Plextor PX-M3P 256GB
Probably better known its range of top notch optical drives, Plextor also has a range of SSDs that are constantly evolving. The latest drives to hit the shelves are the Pro versions of the M3 series. Just like the standard M3, the Pro version uses 24nm Toshiba Toggle NAND, 512MB of cache and a Marvell 88SS9174 controller – the BLD2 version.
The Marvell controller, plus the updated firmware the Pro uses, gives it improved performance over the standard M3 version. Indeed its read/write figures ranks among some of the best on test. If it were a tad cheaper it would have earned Ed's Choice. Included is a mounting bracket, disk cloning and backup software plus a confidence boosting 5 year warranty.
Reg Rating 85%
More info Plextor
Samsung SSD830 240GB
Samsung first reminded everybody it knew a little something about producing SSDs with the 430 series. Yet it really made an impression in the performance market with its next release, the SSD830 series. Samsung’s SSD830 series is unique amongst this group of drives as it’s the only one in the line-up that doesn’t feature a SandForce or Marvell controller but instead uses one of Samsung’s own designs.
After all, if you’re the largest memory chip maker on the planet, you don’t need to waste money getting some other company to design you a controller. In fact, all the internals of the drive; controller, cache and 20nm MLC NAND are Samsung products. With the best read speed of the SATA drives on test, you can be certain that Samsung will be tuning up its SSDs even more going forward, to get write speeds to match.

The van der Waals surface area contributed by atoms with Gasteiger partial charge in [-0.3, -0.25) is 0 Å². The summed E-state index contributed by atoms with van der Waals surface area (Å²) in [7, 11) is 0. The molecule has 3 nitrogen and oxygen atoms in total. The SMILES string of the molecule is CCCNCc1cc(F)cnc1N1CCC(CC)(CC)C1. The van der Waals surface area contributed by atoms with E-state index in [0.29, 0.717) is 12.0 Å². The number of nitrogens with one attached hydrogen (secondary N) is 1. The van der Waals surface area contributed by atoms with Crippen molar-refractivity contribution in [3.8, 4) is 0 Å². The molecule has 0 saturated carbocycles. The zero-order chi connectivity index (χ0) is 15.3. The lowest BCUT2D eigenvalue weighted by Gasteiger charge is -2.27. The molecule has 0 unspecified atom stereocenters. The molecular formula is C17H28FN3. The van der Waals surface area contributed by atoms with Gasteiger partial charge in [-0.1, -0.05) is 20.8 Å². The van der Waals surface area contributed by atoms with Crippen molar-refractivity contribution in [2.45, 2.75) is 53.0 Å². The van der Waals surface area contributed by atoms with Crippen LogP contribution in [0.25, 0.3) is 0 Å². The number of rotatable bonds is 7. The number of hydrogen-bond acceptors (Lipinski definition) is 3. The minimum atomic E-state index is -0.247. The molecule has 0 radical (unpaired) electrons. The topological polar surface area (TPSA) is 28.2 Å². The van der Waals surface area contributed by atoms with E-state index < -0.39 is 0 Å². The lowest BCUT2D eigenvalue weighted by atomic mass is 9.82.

Reg Rating 80%
More info Samsung
Next page: SanDisk Extreme 240GB
Lies, Damn Lies, and Bad Benchmarks
I am appallingly disappointed. I would have thought that everybody with a grain of understanding would by now know that sequential I/O tests are meaningless and that random read/write (especially write on SSDs) IOPS are the only meaningful figure for assessing the performance of disks. This should be done with write caching disabled, and the amount of data written in such tests should be at least 512MB of 10x the amount of cache on the disk, whichever is greater (to avoid the disk faking it by lying about commits - which incidentally some SSDs even from reputable manufacturers do with write-caching enabled).
And yet we only get sequential read/write performance figures for these disks.
The second most important figure for a lot of SSDs is power usage. This has also not been measured, nor even the manufacturers' (usually highly questionable) figures provided.
Can this technical oversight please be corrected so that the review is actually meaningful?
And tape drive £/Gb are far cheaper still so clearly that's the way to go.
"You can be certain that Samsung will be tuning up its SSDs even more going forward,"
Is that the same as in the future?